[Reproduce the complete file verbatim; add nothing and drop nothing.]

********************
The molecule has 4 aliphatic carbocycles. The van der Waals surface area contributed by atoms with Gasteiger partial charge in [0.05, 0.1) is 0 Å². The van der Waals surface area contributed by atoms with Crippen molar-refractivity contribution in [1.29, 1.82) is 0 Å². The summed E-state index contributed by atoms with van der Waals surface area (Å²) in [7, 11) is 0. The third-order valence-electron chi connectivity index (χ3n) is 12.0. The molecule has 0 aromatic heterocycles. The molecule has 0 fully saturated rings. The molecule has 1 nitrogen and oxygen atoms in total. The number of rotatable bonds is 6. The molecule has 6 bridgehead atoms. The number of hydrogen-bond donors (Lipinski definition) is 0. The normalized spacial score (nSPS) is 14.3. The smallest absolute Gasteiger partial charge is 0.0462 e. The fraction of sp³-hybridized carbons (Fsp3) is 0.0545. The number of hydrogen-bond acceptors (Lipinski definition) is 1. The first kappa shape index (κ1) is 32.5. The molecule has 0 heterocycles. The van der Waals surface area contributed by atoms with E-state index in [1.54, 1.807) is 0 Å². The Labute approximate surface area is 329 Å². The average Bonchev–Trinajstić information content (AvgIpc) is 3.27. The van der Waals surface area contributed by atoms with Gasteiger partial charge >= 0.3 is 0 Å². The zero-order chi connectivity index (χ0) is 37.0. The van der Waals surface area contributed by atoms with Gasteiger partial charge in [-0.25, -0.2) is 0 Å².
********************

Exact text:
The molecule has 4 aliphatic carbocycles. The van der Waals surface area contributed by atoms with Gasteiger partial charge in [0.05, 0.1) is 0 Å². The van der Waals surface area contributed by atoms with Crippen molar-refractivity contribution in [1.29, 1.82) is 0 Å². The summed E-state index contributed by atoms with van der Waals surface area (Å²) in [7, 11) is 0. The third-order valence-electron chi connectivity index (χ3n) is 12.0. The molecule has 0 aromatic heterocycles. The molecule has 0 fully saturated rings. The molecule has 1 nitrogen and oxygen atoms in total. The number of rotatable bonds is 6. The molecule has 6 bridgehead atoms. The number of hydrogen-bond donors (Lipinski definition) is 0. The normalized spacial score (nSPS) is 14.3. The smallest absolute Gasteiger partial charge is 0.0462 e. The fraction of sp³-hybridized carbons (Fsp3) is 0.0545. The number of hydrogen-bond acceptors (Lipinski definition) is 1. The first kappa shape index (κ1) is 32.5. The molecule has 0 heterocycles. The van der Waals surface area contributed by atoms with E-state index in [1.54, 1.807) is 0 Å². The Labute approximate surface area is 329 Å². The average Bonchev–Trinajstić information content (AvgIpc) is 3.27. The van der Waals surface area contributed by atoms with Gasteiger partial charge >= 0.3 is 0 Å². The zero-order chi connectivity index (χ0) is 37.0. The van der Waals surface area contributed by atoms with Gasteiger partial charge in [-0.25, -0.2) is 0 Å².